Learning support in the lower school
Our school is a mainstream Steiner Waldorf school, as distinct from Rudolf Steiner Special schools. We recognise that all children have individual needs and admit children with ‘Special Educational Needs’ wherever possible, given the nature of the building we occupy, the make-up of the group that the particular child would enter, and the availability of additional classroom support if needed. Children with SEN are fully integrated into their classes and we watch their development carefully and try to give them all the support they need to develop and balance the abilities they have brought into the world.
It is important that parents of children with SEN understand that we will work with their children in a way that is significantly different from that used in other schools and that they are able to support us. We believe that the child is aware of the trust and confidence that parents have (or don’t have) in their teachers. In regular meetings with parents, we listen to concerns and try to find the best ways to help the children. All discussions at these meetings are confidential and records are kept.
There are important aspects of Steiner Waldorf education which have a positive effect on all children but which are indispensable for children with SEN. In addition to the benefits of the Class Teacher system and Main Lesson blocks described earlier, teaching through stories, descriptive language and mental images involves the child’s imagination and feeling life. The child becomes immersed in what he is learning, subjects are related to one another and are understood more deeply. This in turn means that he can remember what he has learned because the world he is learning about is not composed of many isolated bits of information that have to be remembered individually, but is experienced as a cohesive whole of which he is part.
We do not use text books in the Lower or Middle School; in the High School the students have access to text books for research, but teachers still present their lessons verbally. This means that children who cannot read are able to access their lessons and can join in with discussions and ask questions. Recitation of poetry and prose is a daily part of the curriculum. The children learn poems and speeches by heart. Clear enunciation and voice quality are stressed and we use tongue twisters and other vocal exercises. This helps with vocabulary, grammar but also with spelling as, if words are spoken clearly, it is easier to hear how they are constructed. Skills such as drawing, painting and craftwork are valued as highly as academic ones and are part of every subject. This gives every child an opportunity to shine and builds confidence and self-esteem.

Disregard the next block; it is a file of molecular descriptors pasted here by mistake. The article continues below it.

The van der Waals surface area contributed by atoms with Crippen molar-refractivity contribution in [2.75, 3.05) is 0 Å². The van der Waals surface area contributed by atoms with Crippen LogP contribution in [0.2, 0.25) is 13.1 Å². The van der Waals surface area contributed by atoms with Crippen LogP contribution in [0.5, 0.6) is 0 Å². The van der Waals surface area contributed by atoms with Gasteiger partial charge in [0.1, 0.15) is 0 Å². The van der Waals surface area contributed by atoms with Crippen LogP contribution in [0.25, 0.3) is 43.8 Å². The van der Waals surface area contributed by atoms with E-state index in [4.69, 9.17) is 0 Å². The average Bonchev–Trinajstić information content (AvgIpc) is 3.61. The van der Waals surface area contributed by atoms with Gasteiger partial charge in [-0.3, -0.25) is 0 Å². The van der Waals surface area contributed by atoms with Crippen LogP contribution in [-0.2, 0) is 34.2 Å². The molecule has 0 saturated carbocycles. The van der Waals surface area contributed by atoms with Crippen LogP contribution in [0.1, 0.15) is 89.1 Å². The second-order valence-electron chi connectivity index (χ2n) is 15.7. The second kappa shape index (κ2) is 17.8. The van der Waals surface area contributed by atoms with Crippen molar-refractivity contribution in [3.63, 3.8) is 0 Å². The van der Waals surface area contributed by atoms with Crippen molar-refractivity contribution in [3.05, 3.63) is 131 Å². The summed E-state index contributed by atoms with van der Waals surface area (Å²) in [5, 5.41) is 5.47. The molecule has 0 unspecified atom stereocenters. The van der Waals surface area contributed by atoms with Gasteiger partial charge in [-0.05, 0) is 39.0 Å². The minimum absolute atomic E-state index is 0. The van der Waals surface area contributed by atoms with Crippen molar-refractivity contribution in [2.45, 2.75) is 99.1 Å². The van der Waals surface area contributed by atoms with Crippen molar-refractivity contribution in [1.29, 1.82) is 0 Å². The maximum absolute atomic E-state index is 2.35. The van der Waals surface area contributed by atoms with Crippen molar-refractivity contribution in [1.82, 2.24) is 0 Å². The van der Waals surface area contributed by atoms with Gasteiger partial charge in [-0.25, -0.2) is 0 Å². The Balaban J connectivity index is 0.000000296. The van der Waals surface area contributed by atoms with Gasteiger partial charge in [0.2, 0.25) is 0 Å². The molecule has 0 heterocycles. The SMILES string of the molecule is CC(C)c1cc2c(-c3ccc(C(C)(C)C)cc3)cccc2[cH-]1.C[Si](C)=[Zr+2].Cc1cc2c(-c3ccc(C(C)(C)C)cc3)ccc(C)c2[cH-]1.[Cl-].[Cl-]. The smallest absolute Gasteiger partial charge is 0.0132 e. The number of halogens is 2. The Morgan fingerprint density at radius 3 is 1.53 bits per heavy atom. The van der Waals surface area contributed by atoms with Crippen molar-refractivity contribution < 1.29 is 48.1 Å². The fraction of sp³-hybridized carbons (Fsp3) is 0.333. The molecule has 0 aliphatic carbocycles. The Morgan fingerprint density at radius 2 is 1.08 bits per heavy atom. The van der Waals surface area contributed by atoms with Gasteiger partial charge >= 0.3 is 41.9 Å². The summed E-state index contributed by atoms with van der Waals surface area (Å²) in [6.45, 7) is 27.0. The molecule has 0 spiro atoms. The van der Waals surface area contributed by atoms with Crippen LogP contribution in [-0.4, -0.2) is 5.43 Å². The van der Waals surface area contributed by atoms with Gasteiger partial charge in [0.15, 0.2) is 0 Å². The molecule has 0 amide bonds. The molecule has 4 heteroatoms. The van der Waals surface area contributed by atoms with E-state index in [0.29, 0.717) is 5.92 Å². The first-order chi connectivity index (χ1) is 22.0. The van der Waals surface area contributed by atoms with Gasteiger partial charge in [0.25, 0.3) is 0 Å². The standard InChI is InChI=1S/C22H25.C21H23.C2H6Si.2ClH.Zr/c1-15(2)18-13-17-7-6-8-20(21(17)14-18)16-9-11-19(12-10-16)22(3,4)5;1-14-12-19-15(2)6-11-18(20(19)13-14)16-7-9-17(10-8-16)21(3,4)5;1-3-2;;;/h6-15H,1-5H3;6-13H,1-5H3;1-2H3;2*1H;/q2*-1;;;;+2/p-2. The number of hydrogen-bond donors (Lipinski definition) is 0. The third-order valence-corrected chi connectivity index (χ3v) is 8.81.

Movement lessons in Eurythmy and Bothmer Gymnastics, both of which are also used as therapies, are a regular, weekly part of the school’s curriculum. Eurythmy works in an artistic way with rhythm, co-ordination and balance and can help with many things including sequencing, tracking (eyes) and flat feet. Bothmer Gymnastics, a gymnastic form of movement, develops spatial awareness and strength and also includes social games.
In Steiner Waldorf schools we work with Child Study, a concentrated study of one child at a time, undertaken by all the teachers in the school. During this time, the teachers observe the chosen child, meet together to discuss what they have noticed, consult parents, look at the child’s work and study his/her background and early life. Every child in the school is studied in turn. This means that all the teachers know all the children well and are more able to notice when a child needs support.
Because these things are part of the normal curriculum in Steiner Waldorf schools, children are able to benefit from them without having any special treatment. It has been our experience that being taken out of the class for extra help reinforces a child’s feeling that he is different and this can severely inhibit his willingness to be helped. For this reason, as much as possible, support is given in the classroom, but there are times when a child needs some one-to-one help. When this is necessary, we try to do it as sensitively as possible. The School may also call on professionals, to give advice and/or therapies.
We offer differentiated learning opportunities to help each individual child to develop at his/her own pace; e.g. taking into account learning English as a second or third language (seen as an obvious advantage, rather that necessarily a learning difficulty), and also those who may have particular learning difficulties. It is not assumed that all children will progress at the same rate or reach the same level, but that all will progress.